With the panel located on the pins (and taped if necessary), its surface is worked with a block of soft balsa wood, massaging the metal gently down onto the curved surface below. Further annealing sessions are usually necessary, but gradually and with patience, the metal assumes the underlying three-dimensional shape.

 

 

The crucial leading edge seam line must, of course, be cut after the panel has been shaped and this is not easy in the softened litho plate. So I take pains at the marking out stage to leave as little margin of overhang as possible, which also facilitates the forming process.  As can be seen in the photographs, I pre-cut rough ‘notches’ into the work piece at the positions of the machine gun and cannon ports. This also helps in the metal forming, but more importantly it provides access to valuable local reference points over which to align a straight edge when marking the line of cut along the leading edge. Engineer’s blue dye helps a lot here.

 

 

The only way that I know to make this extremely awkward final cut in the soft and curved over metal is to use sharp scissors, followed where necessary by some delicate work with an fine abrasive pad. Only when the panel has been bonded into position do I attempt to trim the excess metal within the armament ports.  A combination of small curved scissors, a sharp scalpel and abrasive paper wrapped around a dowel usually does the trick. But it is a delicate operation and it relies on a firm adhesive bond or the metal can become locally distorted. So I always contrive to inject some very thin superglue around the armament port rims. It gets sucked up by capillary action and makes for a very solid bond indeed.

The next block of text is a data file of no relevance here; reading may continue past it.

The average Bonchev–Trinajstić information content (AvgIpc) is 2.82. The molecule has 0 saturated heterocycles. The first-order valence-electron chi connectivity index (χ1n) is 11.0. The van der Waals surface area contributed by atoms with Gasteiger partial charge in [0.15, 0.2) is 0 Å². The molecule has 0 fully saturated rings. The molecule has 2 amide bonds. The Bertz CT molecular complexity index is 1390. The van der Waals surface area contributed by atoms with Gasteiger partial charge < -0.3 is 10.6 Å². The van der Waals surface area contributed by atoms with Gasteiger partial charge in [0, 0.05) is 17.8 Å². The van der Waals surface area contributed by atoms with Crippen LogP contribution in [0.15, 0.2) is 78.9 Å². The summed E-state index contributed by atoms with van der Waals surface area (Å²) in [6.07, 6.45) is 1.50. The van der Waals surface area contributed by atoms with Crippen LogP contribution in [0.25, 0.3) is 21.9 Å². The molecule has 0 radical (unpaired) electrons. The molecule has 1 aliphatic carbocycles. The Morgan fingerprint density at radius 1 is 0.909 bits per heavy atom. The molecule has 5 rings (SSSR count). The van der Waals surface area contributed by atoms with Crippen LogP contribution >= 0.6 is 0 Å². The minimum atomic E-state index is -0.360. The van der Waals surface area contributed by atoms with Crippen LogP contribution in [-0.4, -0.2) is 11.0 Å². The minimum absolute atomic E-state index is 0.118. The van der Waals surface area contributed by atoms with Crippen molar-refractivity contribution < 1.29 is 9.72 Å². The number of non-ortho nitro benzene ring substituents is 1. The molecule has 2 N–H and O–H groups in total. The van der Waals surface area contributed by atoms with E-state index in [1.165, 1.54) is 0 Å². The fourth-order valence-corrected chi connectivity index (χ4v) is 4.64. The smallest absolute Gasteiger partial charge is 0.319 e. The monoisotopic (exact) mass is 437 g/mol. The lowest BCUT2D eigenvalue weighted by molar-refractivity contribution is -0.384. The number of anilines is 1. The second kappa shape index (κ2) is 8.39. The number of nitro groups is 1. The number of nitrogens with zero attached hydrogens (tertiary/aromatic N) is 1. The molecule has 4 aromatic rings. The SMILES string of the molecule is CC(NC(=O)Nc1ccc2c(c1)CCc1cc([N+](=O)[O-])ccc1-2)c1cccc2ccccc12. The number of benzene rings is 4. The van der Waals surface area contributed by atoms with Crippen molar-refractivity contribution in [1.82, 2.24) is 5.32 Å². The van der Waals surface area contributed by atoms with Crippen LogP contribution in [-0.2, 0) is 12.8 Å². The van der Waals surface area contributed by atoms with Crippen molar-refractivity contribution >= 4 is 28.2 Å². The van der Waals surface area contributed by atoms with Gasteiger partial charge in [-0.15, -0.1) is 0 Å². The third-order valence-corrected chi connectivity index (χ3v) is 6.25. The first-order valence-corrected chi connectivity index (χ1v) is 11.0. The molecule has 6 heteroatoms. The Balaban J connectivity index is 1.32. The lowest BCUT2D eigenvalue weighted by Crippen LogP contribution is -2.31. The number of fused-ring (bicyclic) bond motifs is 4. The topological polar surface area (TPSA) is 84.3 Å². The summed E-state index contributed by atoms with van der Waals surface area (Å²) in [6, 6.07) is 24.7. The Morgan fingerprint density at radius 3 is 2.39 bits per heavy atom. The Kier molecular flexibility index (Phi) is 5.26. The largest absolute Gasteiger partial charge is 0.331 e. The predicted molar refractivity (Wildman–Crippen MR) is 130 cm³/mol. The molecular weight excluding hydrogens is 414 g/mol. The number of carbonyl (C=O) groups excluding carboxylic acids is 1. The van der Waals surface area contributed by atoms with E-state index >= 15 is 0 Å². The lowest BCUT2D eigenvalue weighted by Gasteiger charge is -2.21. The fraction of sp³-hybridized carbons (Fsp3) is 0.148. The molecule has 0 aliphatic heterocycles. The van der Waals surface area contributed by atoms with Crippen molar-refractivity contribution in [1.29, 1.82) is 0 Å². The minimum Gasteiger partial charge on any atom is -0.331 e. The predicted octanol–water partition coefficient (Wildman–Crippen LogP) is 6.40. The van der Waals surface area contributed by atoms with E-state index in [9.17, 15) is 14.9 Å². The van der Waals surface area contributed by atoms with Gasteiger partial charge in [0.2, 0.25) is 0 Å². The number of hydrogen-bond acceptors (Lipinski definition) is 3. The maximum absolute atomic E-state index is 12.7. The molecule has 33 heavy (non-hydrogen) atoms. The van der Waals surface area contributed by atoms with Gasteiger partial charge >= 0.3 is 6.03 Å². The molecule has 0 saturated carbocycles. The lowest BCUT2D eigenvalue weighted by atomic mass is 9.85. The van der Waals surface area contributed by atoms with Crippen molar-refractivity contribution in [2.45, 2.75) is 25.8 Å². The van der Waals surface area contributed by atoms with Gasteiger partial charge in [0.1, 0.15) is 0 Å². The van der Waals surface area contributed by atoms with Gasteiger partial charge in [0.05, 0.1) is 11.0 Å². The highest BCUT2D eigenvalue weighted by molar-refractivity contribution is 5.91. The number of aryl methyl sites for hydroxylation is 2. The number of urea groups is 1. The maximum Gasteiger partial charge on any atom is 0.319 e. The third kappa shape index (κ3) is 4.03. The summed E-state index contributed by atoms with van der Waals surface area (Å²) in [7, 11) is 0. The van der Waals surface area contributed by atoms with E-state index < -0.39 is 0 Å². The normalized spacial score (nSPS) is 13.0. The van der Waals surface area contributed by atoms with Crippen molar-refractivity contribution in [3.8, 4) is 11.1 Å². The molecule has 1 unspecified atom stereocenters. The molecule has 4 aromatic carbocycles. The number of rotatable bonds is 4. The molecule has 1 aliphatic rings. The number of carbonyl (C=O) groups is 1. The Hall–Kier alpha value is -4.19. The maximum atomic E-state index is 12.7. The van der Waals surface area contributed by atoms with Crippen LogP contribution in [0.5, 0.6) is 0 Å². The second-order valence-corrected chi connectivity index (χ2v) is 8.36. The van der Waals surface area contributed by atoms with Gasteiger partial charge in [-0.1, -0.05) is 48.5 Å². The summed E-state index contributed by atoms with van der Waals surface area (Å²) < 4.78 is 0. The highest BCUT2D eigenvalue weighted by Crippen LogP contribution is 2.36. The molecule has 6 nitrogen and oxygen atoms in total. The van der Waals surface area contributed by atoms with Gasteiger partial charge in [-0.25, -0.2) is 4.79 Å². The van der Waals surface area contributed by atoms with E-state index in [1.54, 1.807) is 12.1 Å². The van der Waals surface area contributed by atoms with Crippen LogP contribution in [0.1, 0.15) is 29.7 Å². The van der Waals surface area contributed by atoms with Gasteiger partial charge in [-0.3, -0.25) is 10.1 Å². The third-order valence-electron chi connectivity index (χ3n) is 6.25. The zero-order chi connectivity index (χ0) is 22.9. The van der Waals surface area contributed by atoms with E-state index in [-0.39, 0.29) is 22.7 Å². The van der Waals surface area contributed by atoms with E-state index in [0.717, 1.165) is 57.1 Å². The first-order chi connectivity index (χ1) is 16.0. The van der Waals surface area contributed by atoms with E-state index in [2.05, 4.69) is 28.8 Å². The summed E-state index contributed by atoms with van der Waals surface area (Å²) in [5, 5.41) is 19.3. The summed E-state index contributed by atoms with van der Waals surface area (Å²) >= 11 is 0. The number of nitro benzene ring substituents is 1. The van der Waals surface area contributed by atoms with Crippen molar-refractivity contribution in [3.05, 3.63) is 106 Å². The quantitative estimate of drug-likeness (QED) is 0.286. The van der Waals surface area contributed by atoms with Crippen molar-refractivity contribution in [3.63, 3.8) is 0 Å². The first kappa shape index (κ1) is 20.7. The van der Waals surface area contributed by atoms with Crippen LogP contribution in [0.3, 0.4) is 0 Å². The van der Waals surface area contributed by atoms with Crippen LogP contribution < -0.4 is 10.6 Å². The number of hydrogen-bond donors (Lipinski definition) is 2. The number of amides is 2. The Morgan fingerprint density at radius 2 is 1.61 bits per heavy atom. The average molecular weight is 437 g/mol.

A final word about finishing: As I have pointed out in previous accounts, an annealed skin panel, particularly the sort described here, can look alarming ‘lumpy’ immediately after gluing in place. Do not despair, for it is remarkable how this lumpiness disappears under progressively fining grades of abrasive paper. It can be hard and time-consuming work but the finished job is worth it.

 

I will have more on the lower leading edge panel in due course.


Back to Spitfire MkIX Diary

The skin blank in position on the port wing. One of the three locator pins has been emplaced and the holes drilled for the other two. Note the marks indicating the positions of the armament ports.
Close up of the innermost locator pin.
The workpiece after it has been annealed and worked to shape as described in the text.
The underside is 'keyed' with coarse abrasive paper to enhance adhesion.
The skin panel has been glued in position and the locator pins removed. Plugged with fresh rivets and rubbed down, the three holes become almost invisible.
The cannon ports after cleaning up: A neat job.
A clean and perfectly straight cut along the leading edge takes considerable care to achieve.
The riveting stage under way. I have described this process many times, so I do not need to repeat it here.
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Spitfire in my Workshop

A detailed and step-by-step account of the construction of a museum model masterpiece.